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Eating healthy really is more expensive — but maybe not by as much as we thought. A study by Harvard researchers concluded that a healthier diet will cost consumers an additional $1.50 per day (provided people have access to healthy foods)
For many people, the additional cost may be no big deal; for others, the cost to replace processed foods with lean meats, vegetables, and nuts (a “healthier diet,” according to the scientists) represents a significant financial burden. But poor eating habits aren’t just a problem for low-income communities. As the authors of the study note, “Americans at all income levels allocate too little of their food budgets towards healthy foods.”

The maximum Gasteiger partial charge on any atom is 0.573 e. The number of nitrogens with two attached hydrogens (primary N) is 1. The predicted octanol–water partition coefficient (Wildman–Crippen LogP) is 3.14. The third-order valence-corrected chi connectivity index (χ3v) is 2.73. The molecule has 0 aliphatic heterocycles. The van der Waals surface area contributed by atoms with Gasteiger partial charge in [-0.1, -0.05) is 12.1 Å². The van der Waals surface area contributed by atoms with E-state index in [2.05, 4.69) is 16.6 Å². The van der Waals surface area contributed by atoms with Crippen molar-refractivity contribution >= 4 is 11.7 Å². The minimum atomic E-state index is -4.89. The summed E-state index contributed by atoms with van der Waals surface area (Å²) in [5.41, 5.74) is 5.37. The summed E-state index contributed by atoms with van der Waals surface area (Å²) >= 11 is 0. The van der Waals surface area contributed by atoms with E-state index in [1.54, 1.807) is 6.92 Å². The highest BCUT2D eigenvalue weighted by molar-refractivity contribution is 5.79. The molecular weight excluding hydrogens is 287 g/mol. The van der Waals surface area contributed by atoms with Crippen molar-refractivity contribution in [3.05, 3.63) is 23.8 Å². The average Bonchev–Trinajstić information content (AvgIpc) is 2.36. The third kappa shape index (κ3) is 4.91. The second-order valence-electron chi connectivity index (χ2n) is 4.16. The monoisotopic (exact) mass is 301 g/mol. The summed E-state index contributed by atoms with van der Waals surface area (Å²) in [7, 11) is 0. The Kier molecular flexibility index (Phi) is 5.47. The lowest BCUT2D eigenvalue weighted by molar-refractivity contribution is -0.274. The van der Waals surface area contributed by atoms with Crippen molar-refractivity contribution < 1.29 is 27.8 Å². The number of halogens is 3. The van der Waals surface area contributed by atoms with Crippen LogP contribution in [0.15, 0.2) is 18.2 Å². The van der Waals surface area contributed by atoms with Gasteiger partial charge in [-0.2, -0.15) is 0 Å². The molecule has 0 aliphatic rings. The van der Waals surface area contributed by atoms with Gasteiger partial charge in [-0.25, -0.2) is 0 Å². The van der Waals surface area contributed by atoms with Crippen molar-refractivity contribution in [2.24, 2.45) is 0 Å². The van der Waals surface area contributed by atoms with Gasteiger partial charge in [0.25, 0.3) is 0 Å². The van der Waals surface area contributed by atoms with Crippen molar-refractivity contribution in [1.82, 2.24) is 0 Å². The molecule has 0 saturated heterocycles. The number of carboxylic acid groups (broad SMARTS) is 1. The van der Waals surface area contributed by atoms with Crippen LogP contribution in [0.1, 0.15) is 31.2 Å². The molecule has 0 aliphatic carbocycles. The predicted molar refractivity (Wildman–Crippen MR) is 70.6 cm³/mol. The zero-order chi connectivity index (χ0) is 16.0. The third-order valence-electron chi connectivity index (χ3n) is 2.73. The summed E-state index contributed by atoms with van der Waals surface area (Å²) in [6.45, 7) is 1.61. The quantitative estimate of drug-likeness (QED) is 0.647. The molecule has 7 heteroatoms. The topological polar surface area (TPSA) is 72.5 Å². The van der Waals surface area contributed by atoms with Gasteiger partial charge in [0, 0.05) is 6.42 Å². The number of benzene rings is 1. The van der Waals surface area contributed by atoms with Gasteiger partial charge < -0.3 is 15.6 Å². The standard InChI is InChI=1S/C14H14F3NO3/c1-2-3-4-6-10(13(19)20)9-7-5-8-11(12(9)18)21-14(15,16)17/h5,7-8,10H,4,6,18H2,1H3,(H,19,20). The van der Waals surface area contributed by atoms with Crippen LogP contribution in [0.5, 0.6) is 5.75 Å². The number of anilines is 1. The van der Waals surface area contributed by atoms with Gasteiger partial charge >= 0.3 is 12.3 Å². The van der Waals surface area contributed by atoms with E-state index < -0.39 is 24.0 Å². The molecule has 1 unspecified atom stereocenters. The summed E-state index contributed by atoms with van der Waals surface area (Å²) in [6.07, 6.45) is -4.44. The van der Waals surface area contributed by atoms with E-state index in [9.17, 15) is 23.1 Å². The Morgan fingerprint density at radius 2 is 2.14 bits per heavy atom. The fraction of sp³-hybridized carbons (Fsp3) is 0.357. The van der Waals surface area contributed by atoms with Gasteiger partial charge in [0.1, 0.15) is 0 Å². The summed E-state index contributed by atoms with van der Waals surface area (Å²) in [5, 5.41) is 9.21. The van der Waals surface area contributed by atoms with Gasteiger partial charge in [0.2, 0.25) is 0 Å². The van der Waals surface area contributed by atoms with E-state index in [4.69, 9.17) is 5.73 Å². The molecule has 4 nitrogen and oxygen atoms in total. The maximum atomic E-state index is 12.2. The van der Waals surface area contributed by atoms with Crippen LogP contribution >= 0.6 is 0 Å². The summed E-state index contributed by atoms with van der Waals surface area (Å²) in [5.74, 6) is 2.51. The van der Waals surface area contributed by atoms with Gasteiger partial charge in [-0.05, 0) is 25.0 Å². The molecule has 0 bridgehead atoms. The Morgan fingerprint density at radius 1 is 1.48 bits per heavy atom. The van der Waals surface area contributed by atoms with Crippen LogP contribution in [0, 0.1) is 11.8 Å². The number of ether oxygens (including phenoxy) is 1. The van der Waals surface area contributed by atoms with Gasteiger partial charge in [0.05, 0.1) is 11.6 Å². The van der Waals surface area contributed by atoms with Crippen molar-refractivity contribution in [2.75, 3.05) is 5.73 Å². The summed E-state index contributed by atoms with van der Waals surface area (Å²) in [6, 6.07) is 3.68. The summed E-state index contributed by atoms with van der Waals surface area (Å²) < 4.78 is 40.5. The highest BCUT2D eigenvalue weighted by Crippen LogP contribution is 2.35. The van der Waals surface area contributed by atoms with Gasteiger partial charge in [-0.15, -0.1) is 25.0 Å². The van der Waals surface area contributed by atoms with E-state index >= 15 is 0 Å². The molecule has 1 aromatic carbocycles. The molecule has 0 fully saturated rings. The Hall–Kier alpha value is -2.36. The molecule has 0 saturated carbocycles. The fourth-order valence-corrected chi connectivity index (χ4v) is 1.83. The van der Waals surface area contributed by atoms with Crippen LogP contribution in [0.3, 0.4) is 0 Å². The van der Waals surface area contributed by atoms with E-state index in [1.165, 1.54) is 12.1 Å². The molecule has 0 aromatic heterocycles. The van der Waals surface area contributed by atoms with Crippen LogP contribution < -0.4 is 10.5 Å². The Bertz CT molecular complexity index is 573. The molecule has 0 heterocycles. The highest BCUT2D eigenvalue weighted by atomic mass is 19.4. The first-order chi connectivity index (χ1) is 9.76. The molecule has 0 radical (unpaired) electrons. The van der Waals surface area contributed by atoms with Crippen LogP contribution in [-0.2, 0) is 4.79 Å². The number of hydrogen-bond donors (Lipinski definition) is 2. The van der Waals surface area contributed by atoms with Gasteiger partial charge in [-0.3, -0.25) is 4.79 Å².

No matter our income level, there’s strong evidence convincing us to place a higher value on healthy eating. The cumulative cost of eating a little healthier every day is often far smaller than the long-term costs associated with unhealthy eating. High body mass index (BMI) is one of the leading causes of disability in the U.S.; in fact the Harvard researchers say 14 percent of disabilities are a consequence of poor dietary choices
Still, it isn’t always easy to make healthier food choices. Luckily, there are plenty of ways to make nutritious eating an enjoyable, affordable experience that keeps us healthy today and 50 years down the line.
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